I was driving past the village of Hampsthwaite the other day, and happened to spot the six consecutive consonants in the middle. It set me wondering whether this was the most possible, and if not, which word contains the maximum number?

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    One could argue (mostly unsuccessfully) that 'syzygy' is nothing but consonants. – oosterwal Mar 16 '11 at 21:43
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    Many of these words do not actually have that many sonsonant phonemes in a row. th is only one sound, so hampsthwaite only has five consonants in a row. Catchphrase only has four consonant phonemes in a row, and so on. – Peter Olson Jul 9 '11 at 20:14
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    It’s kind of stretching things to call “w” a consonant there. After all, “way” is a triphthong. – tchrist May 16 '12 at 0:29
  • @PeterOlson Catchphrase has only three consonant phonemes in a row: /tʃ/, /f/, and /r/. – Janus Bahs Jacquet Jul 7 '15 at 11:54

Archchronicler, catchphrase, eschscholtzia, latchstring, lengthsman, and postphthisic each have six consonants in a row.

HIRSCHSPRUNG'S (DISEASE) has seven consecutive consonants, as does SCHTSCHUROWSKIA. The shortest such word is TSKTSKS. All of these words can be found in major English dictionaries.

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    Why did you fully capitalize the words in the second paragraph? – MrHen Mar 16 '11 at 19:12

Foreign proper names are probably your safest bet. I always liked Chruschtschov though Khrushchev is the more common transliteration. Wikipedia has a dedicated section that lists a few more:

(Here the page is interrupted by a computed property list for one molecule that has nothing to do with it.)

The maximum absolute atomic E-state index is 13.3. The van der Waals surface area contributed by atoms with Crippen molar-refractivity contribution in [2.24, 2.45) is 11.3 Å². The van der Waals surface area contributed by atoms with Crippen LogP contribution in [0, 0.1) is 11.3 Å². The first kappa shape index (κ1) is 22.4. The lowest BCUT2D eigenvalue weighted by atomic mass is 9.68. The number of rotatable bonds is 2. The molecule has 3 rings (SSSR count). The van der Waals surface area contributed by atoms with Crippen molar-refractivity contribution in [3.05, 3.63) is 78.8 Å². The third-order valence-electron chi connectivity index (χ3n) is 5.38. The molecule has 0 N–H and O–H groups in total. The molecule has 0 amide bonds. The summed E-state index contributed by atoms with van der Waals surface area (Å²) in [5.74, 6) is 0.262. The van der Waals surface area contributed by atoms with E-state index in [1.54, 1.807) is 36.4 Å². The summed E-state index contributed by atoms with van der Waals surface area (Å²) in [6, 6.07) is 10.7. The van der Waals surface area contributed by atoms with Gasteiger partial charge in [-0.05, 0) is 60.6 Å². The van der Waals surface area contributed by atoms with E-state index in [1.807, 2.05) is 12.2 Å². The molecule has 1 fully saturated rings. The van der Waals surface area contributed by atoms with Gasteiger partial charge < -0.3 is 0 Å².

Twelfthstreet (normally two words but sometimes written as one, as in a song title; Eighthstreet is feasible by analogy), and Hirschsprung, as in Hirschsprung's disease (though this is after a Danish surname). The scientific name of the white (or Tubergen) squill is Scilla mischtschenkoana, and the transliterations of several Russian names, such as Tischtschenko, contain the same constellation of seven consonants.

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    Side note: the physician in question was Danish, but the name Hirschsprung itself is German. – Janus Bahs Jacquet Jul 7 '15 at 11:53

Sorry if this is a tad off-center, but the longest sequence of typographic (as opposed to phonologic) consonants in a single syllable may be five, in the words strengths and lengths. (Strengths may be the one-syllable word with the largest number of [spelled] consonants: 8.)

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  • BTW, strengths and lengths might also be among the words with the longest sequence of phonologic consonants: 4. Specifically, eng, k, th, s – H Stephen Straight May 15 '12 at 23:59
  • Twelfths also ends in four consonant sounds: l, f, th, s. So does sixths: k, s, th, s. – tchrist Jan 3 '13 at 10:04
  • @HStephenStraight Strengths and lengths do not have four consecutive phonemic consonants, though—at least to me, they are /strεŋθz/ and /lεŋθz/, with no /k/ in either. – Janus Bahs Jacquet Jul 7 '15 at 11:51
  • @JanusBahsJacquet Phonemic consonants, maybe not (if [ŋ] is not phonemically /ng/), but phonetic consonants, definitely yes, in every pronunciation of these words I have ever heard that contains [ŋ] (as opposed to [n]). – H Stephen Straight Jul 8 '15 at 22:15
  • If we’re talking narrow phonetics, then probably five: [sʈɻʷε͜ẽŋɡ̊d̥͡θs] (unless you consider affricates like [d̥͡θ] to be only one consonant phonetically, which I wouldn’t). But at least when I say the words, the release of the [ŋ] is no more perceptible or salient than the pre-fricative stage of the intradental articulation, if it’s there at all, which it isn’t always (the [ŋ] is sometimes more like [ɰ̃] with no closure). Neither is audible or prominent to warrant being included in any but quite narrow phonetic transcription. – Janus Bahs Jacquet Jul 8 '15 at 22:56

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